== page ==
I am very happy to say that in my own community the Feast begins a little bit earlier than in most others. They are very accommodating to families with small children.

Oh, that also brings up the issue of dinner. Many of us in this society get home from work between 5 and 6, and then have to prepare dinner. Of course, we then need to eat it and get ready to go to the Feast, by which time it is already 7:30 or 8:00. What do we do in those circumstances?

Well, it may just be me, but that seems like a no-brainer (speaking of zombies): Eat together. (But don't eat brains.) I can think of no better way to prepare for a Feast than to join those I love in a meal together. If there are some in the community who can help out by preparing food for those who may have less time, even better. There is nothing like service to help unite a community, so why not get together for a community dinner and then have the Feast? On most days I'm home by 3, and that's only if I'm out to begin with. I work out my home office. It's quite easy for me to prepare a meal for 20 during the day, and let it simmer while I work. And for those with the time, but not the money, I'm sure the community would be willing to buy the food for someone who can prepare it.

So that is one thing done: have it at a time when families can actually attend. Oh, and don't presume. Actually go out and ask them. Consult. Figure it out. There is nothing that says we have to begin our Feast at 7:30. We are only told to try and have it "on the first day of the Bahá'í month, that is to say the Bahá'í day, beginning at the sunset", or sometime from sunset on the evening before the day to sunset of the day itself.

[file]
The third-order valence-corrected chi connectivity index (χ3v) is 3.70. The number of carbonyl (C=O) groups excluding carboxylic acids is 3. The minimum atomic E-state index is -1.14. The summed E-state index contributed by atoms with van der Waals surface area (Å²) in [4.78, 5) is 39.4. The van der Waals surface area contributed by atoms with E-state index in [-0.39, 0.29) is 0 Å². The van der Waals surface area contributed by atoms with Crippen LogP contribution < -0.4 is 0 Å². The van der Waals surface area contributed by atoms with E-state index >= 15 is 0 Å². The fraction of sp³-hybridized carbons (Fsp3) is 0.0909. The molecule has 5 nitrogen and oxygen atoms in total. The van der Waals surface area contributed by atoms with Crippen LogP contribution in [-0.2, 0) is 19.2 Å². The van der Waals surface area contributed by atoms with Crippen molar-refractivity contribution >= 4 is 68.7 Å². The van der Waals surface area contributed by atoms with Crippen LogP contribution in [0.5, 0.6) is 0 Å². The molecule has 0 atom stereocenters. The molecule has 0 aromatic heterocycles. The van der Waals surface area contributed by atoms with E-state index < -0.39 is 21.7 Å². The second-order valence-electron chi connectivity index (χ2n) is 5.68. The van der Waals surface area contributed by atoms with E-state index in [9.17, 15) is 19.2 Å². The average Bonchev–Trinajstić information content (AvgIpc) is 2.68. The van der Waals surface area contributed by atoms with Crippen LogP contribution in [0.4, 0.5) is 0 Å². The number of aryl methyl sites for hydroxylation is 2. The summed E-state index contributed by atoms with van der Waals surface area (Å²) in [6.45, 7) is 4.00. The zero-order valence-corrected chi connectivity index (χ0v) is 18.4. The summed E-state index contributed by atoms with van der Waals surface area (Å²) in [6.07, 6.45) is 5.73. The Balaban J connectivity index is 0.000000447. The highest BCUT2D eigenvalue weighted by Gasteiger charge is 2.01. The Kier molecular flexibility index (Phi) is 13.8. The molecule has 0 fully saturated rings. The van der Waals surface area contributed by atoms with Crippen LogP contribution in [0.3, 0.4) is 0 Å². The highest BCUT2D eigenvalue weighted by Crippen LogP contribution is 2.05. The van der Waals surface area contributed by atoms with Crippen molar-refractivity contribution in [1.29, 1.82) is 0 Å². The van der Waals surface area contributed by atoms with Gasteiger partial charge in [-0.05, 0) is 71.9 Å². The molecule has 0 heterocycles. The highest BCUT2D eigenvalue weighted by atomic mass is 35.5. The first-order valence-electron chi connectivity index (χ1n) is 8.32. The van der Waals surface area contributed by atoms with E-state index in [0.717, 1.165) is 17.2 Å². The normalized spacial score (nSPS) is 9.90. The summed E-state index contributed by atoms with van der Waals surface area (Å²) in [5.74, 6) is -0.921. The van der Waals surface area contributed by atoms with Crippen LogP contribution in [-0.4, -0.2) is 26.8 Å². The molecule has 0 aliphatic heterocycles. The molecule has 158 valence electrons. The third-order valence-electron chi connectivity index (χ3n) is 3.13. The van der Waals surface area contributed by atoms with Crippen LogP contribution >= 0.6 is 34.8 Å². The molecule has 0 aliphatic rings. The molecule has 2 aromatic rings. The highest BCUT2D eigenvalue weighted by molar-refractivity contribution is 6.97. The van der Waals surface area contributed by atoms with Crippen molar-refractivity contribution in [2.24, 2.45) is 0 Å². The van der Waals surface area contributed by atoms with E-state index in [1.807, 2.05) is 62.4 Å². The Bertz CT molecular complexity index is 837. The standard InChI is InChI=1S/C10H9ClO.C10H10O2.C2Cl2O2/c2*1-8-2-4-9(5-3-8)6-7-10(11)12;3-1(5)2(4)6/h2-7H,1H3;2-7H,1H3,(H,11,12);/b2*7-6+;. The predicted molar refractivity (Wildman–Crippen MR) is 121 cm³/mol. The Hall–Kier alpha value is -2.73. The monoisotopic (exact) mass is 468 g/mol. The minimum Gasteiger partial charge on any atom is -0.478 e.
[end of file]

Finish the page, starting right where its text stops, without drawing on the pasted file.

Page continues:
Now that we know when to hold the Feast, the next question is what to do. We all know that we begin with prayers, but the Writings do not say how long that has to be. If the children are not in the habit of sitting for 20 or 30 minutes of prayer, it takes a peculiar kind of sadist to try and make them sit still for that long. Why not have the next few Feasts with fewer prayers? If you know that you will have a large number of children who are unaccustomed to long prayers, try having the prayers sung. "Music", the Guardian said, "is permitted during the spiritual part -- or any part -- of the 19 Day Feast." If the community wants, they can even have the children move during the devotions. Again, there is nothing in the Writings that says you have to sit still. This is just a cultural bias. There are many parts of the world where you show your respect and devotion by the way in which you move with the words. We just need to teach the children respect, which is a condition of the heart, not a state of the body. Oh, and don't take my word for it. Read "Stirrings of the Spirit", and see what that compilation on the Feast says about the devotional portion of the Feast, and what it doesn't say.